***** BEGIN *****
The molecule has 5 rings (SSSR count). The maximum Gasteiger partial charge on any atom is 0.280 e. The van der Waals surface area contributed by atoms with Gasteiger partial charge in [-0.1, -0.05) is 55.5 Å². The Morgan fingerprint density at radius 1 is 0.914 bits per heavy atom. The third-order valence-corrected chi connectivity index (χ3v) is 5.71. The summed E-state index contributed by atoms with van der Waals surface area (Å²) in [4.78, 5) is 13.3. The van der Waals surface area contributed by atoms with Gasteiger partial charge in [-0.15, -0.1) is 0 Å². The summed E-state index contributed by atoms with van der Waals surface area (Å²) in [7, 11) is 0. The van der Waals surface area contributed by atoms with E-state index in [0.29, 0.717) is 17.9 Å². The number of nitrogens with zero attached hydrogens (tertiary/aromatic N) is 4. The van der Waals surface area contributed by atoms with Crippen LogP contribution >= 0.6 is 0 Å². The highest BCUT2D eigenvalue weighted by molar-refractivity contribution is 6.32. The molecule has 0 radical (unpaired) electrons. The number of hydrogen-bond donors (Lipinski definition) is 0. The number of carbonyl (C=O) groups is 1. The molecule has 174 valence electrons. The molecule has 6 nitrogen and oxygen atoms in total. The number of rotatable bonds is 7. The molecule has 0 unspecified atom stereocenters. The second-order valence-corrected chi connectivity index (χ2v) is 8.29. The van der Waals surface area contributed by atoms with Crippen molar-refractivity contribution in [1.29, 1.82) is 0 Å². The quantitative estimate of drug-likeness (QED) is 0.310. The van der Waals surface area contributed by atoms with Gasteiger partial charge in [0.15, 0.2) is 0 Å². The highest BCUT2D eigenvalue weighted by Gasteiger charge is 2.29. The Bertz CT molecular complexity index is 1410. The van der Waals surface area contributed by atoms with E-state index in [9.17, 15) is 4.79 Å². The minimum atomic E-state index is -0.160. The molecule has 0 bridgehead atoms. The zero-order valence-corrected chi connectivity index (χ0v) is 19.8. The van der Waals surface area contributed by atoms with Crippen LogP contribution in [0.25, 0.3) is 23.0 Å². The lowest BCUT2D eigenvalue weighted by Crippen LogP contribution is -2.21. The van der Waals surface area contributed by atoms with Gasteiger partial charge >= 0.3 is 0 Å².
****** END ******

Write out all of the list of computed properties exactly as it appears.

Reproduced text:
The molecule has 5 rings (SSSR count). The maximum Gasteiger partial charge on any atom is 0.280 e. The van der Waals surface area contributed by atoms with Gasteiger partial charge in [-0.1, -0.05) is 55.5 Å². The Morgan fingerprint density at radius 1 is 0.914 bits per heavy atom. The third-order valence-corrected chi connectivity index (χ3v) is 5.71. The summed E-state index contributed by atoms with van der Waals surface area (Å²) in [4.78, 5) is 13.3. The van der Waals surface area contributed by atoms with Gasteiger partial charge in [-0.15, -0.1) is 0 Å². The summed E-state index contributed by atoms with van der Waals surface area (Å²) in [7, 11) is 0. The van der Waals surface area contributed by atoms with E-state index in [0.29, 0.717) is 17.9 Å². The number of nitrogens with zero attached hydrogens (tertiary/aromatic N) is 4. The van der Waals surface area contributed by atoms with Crippen LogP contribution >= 0.6 is 0 Å². The highest BCUT2D eigenvalue weighted by molar-refractivity contribution is 6.32. The molecule has 0 radical (unpaired) electrons. The number of hydrogen-bond donors (Lipinski definition) is 0. The number of carbonyl (C=O) groups is 1. The molecule has 174 valence electrons. The molecule has 6 nitrogen and oxygen atoms in total. The number of rotatable bonds is 7. The molecule has 0 unspecified atom stereocenters. The second-order valence-corrected chi connectivity index (χ2v) is 8.29. The van der Waals surface area contributed by atoms with Crippen molar-refractivity contribution in [1.29, 1.82) is 0 Å². The quantitative estimate of drug-likeness (QED) is 0.310. The van der Waals surface area contributed by atoms with Gasteiger partial charge in [0.15, 0.2) is 0 Å². The highest BCUT2D eigenvalue weighted by Gasteiger charge is 2.29. The Bertz CT molecular complexity index is 1410. The van der Waals surface area contributed by atoms with E-state index in [9.17, 15) is 4.79 Å². The minimum atomic E-state index is -0.160. The molecule has 0 bridgehead atoms. The zero-order valence-corrected chi connectivity index (χ0v) is 19.8. The van der Waals surface area contributed by atoms with Crippen LogP contribution in [0.25, 0.3) is 23.0 Å². The lowest BCUT2D eigenvalue weighted by Crippen LogP contribution is -2.21. The van der Waals surface area contributed by atoms with Gasteiger partial charge >= 0.3 is 0 Å².